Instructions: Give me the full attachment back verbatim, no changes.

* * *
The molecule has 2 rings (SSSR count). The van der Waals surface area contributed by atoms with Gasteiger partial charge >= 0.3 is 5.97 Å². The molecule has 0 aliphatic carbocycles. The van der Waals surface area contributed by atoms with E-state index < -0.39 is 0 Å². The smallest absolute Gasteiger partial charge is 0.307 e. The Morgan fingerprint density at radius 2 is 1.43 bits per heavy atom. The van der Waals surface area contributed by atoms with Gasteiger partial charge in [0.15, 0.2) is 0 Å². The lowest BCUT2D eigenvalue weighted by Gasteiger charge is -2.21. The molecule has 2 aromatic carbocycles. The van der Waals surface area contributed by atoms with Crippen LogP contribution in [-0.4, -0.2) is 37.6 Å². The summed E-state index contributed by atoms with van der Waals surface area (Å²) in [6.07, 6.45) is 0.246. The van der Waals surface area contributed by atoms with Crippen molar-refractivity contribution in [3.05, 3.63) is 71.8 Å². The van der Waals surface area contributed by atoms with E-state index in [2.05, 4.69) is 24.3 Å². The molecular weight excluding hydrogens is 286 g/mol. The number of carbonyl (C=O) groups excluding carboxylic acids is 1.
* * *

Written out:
The molecule has 2 rings (SSSR count). The van der Waals surface area contributed by atoms with Gasteiger partial charge >= 0.3 is 5.97 Å². The molecule has 0 aliphatic carbocycles. The van der Waals surface area contributed by atoms with E-state index < -0.39 is 0 Å². The smallest absolute Gasteiger partial charge is 0.307 e. The Morgan fingerprint density at radius 2 is 1.43 bits per heavy atom. The van der Waals surface area contributed by atoms with Gasteiger partial charge in [0.15, 0.2) is 0 Å². The lowest BCUT2D eigenvalue weighted by Gasteiger charge is -2.21. The molecule has 2 aromatic carbocycles. The van der Waals surface area contributed by atoms with Crippen LogP contribution in [-0.4, -0.2) is 37.6 Å². The summed E-state index contributed by atoms with van der Waals surface area (Å²) in [6.07, 6.45) is 0.246. The van der Waals surface area contributed by atoms with Crippen molar-refractivity contribution in [3.05, 3.63) is 71.8 Å². The van der Waals surface area contributed by atoms with E-state index in [2.05, 4.69) is 24.3 Å². The molecular weight excluding hydrogens is 286 g/mol. The number of carbonyl (C=O) groups excluding carboxylic acids is 1.